Suddenly you could hear the roar of tanks and shots were fired at the tower. The tanks didn't come from the side were there had been intense firing earlier. Rather, they came from the other side of the hill, from the grove, where it had been quiet. They broke through the fence which enclosed the grounds and quickly surrounded the tower. Along with the tanks came personnel carriers -packed with paratroopers. The paratroopers were wearing helmets and bullet-proof vests. With their sub-machine guns they shot at the lamps, some of which were still lit near the tower. Then, firing into the air, they approached our circle along with the tanks. We stood there, holding hands and chanting: „Shame, shame, shame!" When the windows of the tower shattered and the fragments started falling on us, our circle divided into two parts: the smaller part stayed by the wall of the tower because they were protected by the ceiling; the first row - which I was in - moved a few steps forward, not letting go of each others' hands. Approaching us was a row of tanks and paratroopers who were continually shooting into the air, while some were shooting downward at our legs.
I didn't see where the paratroopers managed to break through our circle. I just suddenly noticed that the tanks were no longer in front of us, but behind us. They were coming from the side and pushing our people. Women and children started to run from the tanks which were coming straight at them. The people started moving in a chaotic way - they rushed into each other, and some of the people running stumbled and fell. Some tried to block the tanks' path, but others, realizing the futility of such a sacrifice, pulled them to the side. Joining hands, we stood in front of a huge tank which was crawling right in front of our noses. I had barely managed to save my leg from its track when I heard a cry from the left. Turning my head, I saw a woman (or perhaps it was a girl). The shadow of the tank made it difficult to see her face, but I noticed that she was wearing a light-colored shawl or cap, a light scarf and a dark or gray coat, and was lying flat on her back. Her legs were under the tracks of the tank. Men were trying to push the tank so they could pull the victim our from under it, but their attempts to conquer this huge mass (this was a big tank, not a light one) were unsuccessful. I started pounding my fists on the top of the tank, shouting in Russian that there was a woman under the tank. An angry paratrooper approached me, and using the most vulgar language imaginable, gave me a hard jab in the back, kicked me in the stomach, and threw me from the tank. The tank drove away from the woman, but before moving forward it moved back a little and crushed the woman even more. Some men snatched the injured woman up and carried her off. Meanwhile we heard shots coming from the right. A para¬trooper wearing a helmet shot at a man. He fell down and was also carried away from the tower into the darkness. Standing in our row was a young man, handsomely sporting a paratrooper uniform with medals on his chest. He jumped out in front of the tank and fell to his knees shouting: „Bratcy, što vy delajete! Streliajete svoich! Ja že svami služil! My daže na Afgane tak ne delali. Davite i menia!" („Brothers, what are you doing? You're shooting your own! I served with you! Even in Afghanistan we didn't do such things! Crush me too, then!") A paratrooper jumped towards him. lt seemed that he didn't have time to kick him because our men pulled him back into the line. He stood there and wept. Large tears were rolling down his cheeks.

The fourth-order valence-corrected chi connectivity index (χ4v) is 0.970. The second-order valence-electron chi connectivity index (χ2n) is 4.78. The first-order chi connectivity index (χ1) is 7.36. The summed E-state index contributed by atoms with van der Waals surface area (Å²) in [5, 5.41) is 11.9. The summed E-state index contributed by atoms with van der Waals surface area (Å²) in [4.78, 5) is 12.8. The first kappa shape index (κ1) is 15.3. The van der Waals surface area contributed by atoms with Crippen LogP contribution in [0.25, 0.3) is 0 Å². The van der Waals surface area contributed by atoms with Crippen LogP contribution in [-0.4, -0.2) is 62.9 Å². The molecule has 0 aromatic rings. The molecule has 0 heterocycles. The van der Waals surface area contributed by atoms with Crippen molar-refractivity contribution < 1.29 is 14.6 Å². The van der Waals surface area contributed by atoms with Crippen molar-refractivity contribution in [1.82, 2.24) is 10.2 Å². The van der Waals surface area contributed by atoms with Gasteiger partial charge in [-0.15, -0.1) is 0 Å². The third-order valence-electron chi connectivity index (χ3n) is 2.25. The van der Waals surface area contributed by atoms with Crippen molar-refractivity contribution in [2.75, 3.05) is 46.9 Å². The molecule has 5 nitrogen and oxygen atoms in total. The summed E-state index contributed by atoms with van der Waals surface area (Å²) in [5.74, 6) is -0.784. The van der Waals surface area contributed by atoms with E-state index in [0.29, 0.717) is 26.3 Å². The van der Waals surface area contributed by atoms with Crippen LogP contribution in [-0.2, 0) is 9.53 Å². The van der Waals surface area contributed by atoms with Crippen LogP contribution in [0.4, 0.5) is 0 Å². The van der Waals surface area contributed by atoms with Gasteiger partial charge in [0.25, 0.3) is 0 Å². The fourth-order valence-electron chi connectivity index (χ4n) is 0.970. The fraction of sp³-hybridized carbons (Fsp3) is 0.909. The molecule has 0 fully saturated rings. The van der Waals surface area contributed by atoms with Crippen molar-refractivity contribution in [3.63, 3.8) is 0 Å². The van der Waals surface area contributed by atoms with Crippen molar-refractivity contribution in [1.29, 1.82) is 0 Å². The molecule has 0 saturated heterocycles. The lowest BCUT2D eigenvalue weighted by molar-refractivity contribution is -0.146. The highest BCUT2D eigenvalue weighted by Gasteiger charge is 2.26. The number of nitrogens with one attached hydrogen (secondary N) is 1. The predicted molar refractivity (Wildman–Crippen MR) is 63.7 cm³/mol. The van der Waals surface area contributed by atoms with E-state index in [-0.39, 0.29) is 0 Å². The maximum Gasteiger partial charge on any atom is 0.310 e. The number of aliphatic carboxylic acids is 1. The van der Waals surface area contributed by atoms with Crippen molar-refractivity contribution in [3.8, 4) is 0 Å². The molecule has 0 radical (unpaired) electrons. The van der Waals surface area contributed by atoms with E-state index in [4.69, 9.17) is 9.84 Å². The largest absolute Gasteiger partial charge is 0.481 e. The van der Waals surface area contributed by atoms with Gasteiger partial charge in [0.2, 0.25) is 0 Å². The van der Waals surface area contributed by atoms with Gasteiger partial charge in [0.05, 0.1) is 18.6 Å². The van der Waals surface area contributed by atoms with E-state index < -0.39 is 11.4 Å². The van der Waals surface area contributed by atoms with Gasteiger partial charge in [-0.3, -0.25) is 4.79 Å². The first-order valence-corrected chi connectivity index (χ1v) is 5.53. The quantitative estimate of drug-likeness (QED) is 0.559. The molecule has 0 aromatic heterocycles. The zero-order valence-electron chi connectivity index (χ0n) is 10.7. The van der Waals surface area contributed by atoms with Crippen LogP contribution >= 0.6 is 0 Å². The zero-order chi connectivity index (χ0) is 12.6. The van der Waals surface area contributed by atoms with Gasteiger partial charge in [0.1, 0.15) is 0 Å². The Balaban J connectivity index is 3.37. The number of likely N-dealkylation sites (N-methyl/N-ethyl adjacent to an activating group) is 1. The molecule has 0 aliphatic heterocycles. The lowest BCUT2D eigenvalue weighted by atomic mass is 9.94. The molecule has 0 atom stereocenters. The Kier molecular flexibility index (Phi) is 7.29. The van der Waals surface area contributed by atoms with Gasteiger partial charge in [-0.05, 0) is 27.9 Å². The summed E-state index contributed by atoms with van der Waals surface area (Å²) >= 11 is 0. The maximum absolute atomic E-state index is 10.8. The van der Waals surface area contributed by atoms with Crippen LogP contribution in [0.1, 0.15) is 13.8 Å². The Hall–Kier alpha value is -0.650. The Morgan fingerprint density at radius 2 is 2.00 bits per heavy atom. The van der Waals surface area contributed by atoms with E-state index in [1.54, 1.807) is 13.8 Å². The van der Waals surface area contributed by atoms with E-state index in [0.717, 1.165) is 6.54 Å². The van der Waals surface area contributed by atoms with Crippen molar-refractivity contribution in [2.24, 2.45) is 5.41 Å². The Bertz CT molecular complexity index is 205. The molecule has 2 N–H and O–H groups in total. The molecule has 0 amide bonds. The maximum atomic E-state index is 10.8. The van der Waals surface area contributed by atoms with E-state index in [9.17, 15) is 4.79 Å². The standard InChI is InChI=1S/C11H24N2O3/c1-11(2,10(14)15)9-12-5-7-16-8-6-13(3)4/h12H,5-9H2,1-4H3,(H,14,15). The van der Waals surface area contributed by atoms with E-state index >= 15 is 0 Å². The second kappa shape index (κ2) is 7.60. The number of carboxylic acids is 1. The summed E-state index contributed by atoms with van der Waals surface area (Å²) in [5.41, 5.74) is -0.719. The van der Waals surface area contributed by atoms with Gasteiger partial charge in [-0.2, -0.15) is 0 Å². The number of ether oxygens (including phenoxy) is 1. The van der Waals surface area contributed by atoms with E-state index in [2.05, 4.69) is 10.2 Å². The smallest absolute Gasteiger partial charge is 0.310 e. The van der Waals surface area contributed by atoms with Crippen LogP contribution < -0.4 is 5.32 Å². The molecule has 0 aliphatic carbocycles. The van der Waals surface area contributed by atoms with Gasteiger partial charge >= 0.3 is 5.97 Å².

Again we joined hands and started to chant: „Lithuania! Lithuania! Lithuania will be free!"
A red flare flashed and then a command was heard: „Očistit teritorijų!" („CIear the territory!") Helmeted paratroopers, joined by some tank drivers without helmets, jumped at us, aiming their sub-machine guns at our faces and shouting: „Nazad, šire šag!" („Back, a bigger step!"). Jumping towards me, a paratroopers pointed his sub-machine gun and fired right by my ear. And then a tank gun resounded from the left. A cloud of dense smoke rose. There was a ringing sound in my head, and the bitter smoke burned my nose and throat. Then tanks came towards us and started to chase people among the trees. The para¬troopers were shooting and shooting, coarsely cursing and repeating: „Vot vam svoboda i nezavisimost!" („Here's freedom and independence for you!")
Lithuania, 1991.01.13 : documents, testimonies, comments. - Vilnius : State Publishing Center, 1992, p. 104-106.